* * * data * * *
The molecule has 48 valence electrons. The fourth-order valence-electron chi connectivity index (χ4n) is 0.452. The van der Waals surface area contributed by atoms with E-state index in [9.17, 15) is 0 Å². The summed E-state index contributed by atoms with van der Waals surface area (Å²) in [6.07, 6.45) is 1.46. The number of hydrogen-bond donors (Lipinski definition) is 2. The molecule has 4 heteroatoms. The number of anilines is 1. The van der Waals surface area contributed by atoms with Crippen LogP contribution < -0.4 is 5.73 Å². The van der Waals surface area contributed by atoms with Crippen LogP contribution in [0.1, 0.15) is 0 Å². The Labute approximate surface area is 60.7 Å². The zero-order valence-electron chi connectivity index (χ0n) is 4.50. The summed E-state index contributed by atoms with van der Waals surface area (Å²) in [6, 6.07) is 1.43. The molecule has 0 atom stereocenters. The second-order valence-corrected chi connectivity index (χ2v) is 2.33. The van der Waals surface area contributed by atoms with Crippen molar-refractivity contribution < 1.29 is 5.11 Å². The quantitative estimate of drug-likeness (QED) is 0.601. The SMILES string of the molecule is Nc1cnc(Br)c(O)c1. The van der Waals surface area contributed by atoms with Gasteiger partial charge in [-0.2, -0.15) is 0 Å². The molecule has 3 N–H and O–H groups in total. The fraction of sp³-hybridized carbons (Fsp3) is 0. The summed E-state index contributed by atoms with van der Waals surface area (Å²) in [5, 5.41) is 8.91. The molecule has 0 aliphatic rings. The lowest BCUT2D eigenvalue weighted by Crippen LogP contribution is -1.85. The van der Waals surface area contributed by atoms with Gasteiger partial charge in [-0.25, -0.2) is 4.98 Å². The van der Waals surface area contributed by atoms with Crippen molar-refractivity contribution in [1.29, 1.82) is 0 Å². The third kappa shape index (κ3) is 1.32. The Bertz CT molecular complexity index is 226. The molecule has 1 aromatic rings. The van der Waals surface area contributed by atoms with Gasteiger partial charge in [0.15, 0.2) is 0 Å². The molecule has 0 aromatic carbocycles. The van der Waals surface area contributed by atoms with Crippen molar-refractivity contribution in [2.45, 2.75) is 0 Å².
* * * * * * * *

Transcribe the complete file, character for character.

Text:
The molecule has 48 valence electrons. The fourth-order valence-electron chi connectivity index (χ4n) is 0.452. The van der Waals surface area contributed by atoms with E-state index in [9.17, 15) is 0 Å². The summed E-state index contributed by atoms with van der Waals surface area (Å²) in [6.07, 6.45) is 1.46. The number of hydrogen-bond donors (Lipinski definition) is 2. The molecule has 4 heteroatoms. The number of anilines is 1. The van der Waals surface area contributed by atoms with Crippen LogP contribution < -0.4 is 5.73 Å². The van der Waals surface area contributed by atoms with Crippen LogP contribution in [0.1, 0.15) is 0 Å². The Labute approximate surface area is 60.7 Å². The zero-order valence-electron chi connectivity index (χ0n) is 4.50. The summed E-state index contributed by atoms with van der Waals surface area (Å²) in [6, 6.07) is 1.43. The molecule has 0 atom stereocenters. The second-order valence-corrected chi connectivity index (χ2v) is 2.33. The van der Waals surface area contributed by atoms with Crippen molar-refractivity contribution < 1.29 is 5.11 Å². The quantitative estimate of drug-likeness (QED) is 0.601. The SMILES string of the molecule is Nc1cnc(Br)c(O)c1. The van der Waals surface area contributed by atoms with Gasteiger partial charge in [-0.2, -0.15) is 0 Å². The molecule has 3 N–H and O–H groups in total. The fraction of sp³-hybridized carbons (Fsp3) is 0. The summed E-state index contributed by atoms with van der Waals surface area (Å²) in [5, 5.41) is 8.91. The molecule has 0 aliphatic rings. The lowest BCUT2D eigenvalue weighted by Crippen LogP contribution is -1.85. The van der Waals surface area contributed by atoms with Gasteiger partial charge in [-0.25, -0.2) is 4.98 Å². The van der Waals surface area contributed by atoms with Crippen molar-refractivity contribution in [1.29, 1.82) is 0 Å². The third kappa shape index (κ3) is 1.32. The Bertz CT molecular complexity index is 226. The molecule has 1 aromatic rings. The van der Waals surface area contributed by atoms with Gasteiger partial charge in [0.15, 0.2) is 0 Å². The molecule has 0 aromatic carbocycles. The van der Waals surface area contributed by atoms with Crippen molar-refractivity contribution in [2.45, 2.75) is 0 Å².